Walmart protests
Walmart is raising wages for 500,000 workers to $10 an hour, but critics aren't satisfied. States and municipalities are moving to hike hourly wages above $10, and part-time employees still want to work longer shifts. Reuter

While shoppers turn to Black Friday for steep discounts and deals on a number of products, Walmart workers have taken to the picket lines at 1,600 stores in the U.S., demanding $15-per-hour wages and full-time work at the American retail giant. Organization United for Respect at Walmart (OUR Walmart) is behind the protests, where workers are speaking out against low wages as well as the company’s previous efforts to discipline employees over the protests and strikes. The group has been protesting for the past two years.

“Many of us are living in deep poverty and going hungry because the Waltons won’t pay us a fair wage,” Walmart worker Sandra Sok said in a press release. “When my co-workers speak out about these issues, the company tries to silence us.”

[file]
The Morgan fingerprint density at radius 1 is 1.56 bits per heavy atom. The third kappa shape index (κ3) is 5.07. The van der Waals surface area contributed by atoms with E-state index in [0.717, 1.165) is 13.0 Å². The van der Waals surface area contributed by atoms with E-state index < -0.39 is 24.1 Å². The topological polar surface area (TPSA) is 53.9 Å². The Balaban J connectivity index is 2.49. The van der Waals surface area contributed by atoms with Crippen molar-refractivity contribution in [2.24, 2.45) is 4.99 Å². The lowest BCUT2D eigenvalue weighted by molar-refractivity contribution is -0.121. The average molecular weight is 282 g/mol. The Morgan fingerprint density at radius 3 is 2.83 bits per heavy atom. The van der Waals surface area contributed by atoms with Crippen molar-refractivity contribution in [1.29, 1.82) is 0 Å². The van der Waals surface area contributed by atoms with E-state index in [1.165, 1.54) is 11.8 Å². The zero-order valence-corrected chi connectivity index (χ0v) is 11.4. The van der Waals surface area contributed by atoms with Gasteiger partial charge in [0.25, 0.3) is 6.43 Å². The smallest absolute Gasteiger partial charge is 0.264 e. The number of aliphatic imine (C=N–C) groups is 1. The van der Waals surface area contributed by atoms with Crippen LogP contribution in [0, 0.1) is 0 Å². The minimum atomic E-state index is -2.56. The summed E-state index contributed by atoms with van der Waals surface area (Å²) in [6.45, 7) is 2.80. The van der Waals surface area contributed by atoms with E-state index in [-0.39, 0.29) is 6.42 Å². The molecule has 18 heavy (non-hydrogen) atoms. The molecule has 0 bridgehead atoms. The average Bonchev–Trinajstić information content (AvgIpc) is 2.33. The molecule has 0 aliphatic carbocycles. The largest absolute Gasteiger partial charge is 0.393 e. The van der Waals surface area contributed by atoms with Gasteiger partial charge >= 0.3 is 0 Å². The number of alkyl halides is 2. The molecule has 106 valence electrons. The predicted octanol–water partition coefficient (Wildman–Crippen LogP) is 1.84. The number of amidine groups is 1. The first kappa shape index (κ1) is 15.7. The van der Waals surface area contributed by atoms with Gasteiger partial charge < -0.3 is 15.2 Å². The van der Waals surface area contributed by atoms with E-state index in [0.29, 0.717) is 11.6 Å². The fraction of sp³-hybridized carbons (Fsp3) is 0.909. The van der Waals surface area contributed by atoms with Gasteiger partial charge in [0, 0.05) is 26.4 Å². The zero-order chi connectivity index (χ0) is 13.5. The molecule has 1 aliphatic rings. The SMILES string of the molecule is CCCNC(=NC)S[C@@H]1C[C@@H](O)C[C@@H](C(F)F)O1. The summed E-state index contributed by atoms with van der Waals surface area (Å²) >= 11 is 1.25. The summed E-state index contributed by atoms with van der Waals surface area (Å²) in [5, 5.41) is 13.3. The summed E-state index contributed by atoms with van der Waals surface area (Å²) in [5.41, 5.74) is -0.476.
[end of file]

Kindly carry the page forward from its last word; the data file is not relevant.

Walmart workers have been walking off the job since Wednesday, with some participating in 24-hour fasts. In Denver, some protesters are planning to visit a Walmart store with Santa and his elves to deliver a bag of coal.

Walmart has come under scrutiny in recent years for its heavy-handed stance toward unions. Courts in Canada found Walmart in violation of Quebec’s labor code earlier this year for closing a store following employee efforts to unionize, according to the New York Times.

Though not a union, OUR Walmart is backed by the United Food and Commercial Workers union, which has been unsuccessful in its attempts to unionize Walmart employees in the past. Walmart maintains that the strikes are a small portion of its 2.2 million global workforce.

"Perception is not reality in this case," Brooke Buchanan, a Walmart spokeswoman, told the Huffington Post. "Year after year we see the labor union and paid organizers promising they'll be out in force. And every year, we see a handful of people at a handful of stores."